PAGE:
So songwriting is a bit like fishing – you need a hook, a line and a sinker to ‘catch’ fans for the song. Let’s discuss.
First, hook. A hook is a catchy piece of music, a tune that is memorable and easily sticks in the mind. It is similar to the motif and leitmotif, in that it is a self-contained musical idea that identifies the song and gives it its hit quality.
The hook is often found in the chorus of the song, and is frequently repeated throughout partly to aid memory, and partly because the hook is pleasing to the ear, used to create aesthetic value for the song. Examples include the instrumental introduction to Michael Jackson’s Billie Jean, the guitar riff for Smoke on the Water by Deep Purple (both examples of hooks that are not in the chorus), the catchy section of Chumbawumba’s Tubthumping (“I get knocked down, but I get up again, you’re never gonna keep me down”), or the guitar solo of the Eagles’ Hotel California (almost universally popular, but for reasons which remain unknown to me, a piece of music which has never appealed to me in any way, shape or form). Although puritanical musicologists would totally disagree with me, the four opening bars of Mozart’s Eine Kleine Nachtmusik are also a great example of a hook.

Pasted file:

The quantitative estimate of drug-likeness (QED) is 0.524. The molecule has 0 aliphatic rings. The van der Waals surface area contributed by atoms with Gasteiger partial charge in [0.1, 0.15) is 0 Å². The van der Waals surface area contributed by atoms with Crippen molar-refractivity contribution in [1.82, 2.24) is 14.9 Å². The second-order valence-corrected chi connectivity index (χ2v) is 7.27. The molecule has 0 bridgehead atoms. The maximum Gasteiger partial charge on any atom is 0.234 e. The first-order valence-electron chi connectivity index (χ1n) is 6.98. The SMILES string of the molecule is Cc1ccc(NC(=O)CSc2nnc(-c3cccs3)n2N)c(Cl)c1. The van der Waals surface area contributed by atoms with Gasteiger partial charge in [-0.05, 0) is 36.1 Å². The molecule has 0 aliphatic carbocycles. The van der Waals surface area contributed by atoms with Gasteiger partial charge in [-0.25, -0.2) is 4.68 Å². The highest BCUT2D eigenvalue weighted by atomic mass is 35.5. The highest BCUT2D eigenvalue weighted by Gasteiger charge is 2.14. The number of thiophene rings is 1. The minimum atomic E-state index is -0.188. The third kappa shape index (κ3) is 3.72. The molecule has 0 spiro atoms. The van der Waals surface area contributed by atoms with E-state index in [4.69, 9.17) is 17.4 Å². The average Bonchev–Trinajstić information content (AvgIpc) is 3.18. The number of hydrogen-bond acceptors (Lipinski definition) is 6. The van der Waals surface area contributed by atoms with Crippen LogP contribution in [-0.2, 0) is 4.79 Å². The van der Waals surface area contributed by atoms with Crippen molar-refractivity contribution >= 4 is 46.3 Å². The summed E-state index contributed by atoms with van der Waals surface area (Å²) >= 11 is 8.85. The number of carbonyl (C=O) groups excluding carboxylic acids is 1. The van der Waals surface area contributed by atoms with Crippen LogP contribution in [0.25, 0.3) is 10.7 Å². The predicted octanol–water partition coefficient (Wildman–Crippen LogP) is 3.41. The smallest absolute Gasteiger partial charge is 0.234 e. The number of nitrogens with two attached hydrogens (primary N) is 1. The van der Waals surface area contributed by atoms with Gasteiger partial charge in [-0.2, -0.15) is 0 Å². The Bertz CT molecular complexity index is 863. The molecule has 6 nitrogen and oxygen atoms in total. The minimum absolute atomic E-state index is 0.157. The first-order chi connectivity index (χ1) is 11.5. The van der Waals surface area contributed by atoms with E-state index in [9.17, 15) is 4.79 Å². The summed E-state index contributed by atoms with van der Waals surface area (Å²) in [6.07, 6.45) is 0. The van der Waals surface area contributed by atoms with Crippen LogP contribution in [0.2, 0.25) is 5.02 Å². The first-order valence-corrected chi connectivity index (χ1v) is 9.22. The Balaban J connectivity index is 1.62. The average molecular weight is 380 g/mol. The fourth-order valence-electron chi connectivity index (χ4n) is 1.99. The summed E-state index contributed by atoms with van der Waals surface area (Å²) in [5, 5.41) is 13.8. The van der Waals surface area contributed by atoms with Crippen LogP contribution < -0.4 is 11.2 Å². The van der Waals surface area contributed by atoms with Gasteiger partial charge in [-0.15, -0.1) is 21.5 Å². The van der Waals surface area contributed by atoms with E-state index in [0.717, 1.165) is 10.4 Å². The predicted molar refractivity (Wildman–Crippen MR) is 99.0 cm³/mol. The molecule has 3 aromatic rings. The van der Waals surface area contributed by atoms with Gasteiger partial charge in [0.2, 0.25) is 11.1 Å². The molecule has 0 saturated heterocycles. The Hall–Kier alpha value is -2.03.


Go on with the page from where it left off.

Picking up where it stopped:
I always tell songwriting students, no matter what your style of music is, from avant garde jazz to House to heavy metal, if it’s a crowd-pleaser you’re after, to create a radio-friendly hit, your song should always have a hook in it.
The ability to create catchy hooks, it can be argued, is based on creativity – but creativity is a talent that is based on skill. In other words, it can be acquired through desire and hard work.
Read the next blog for line and sinker.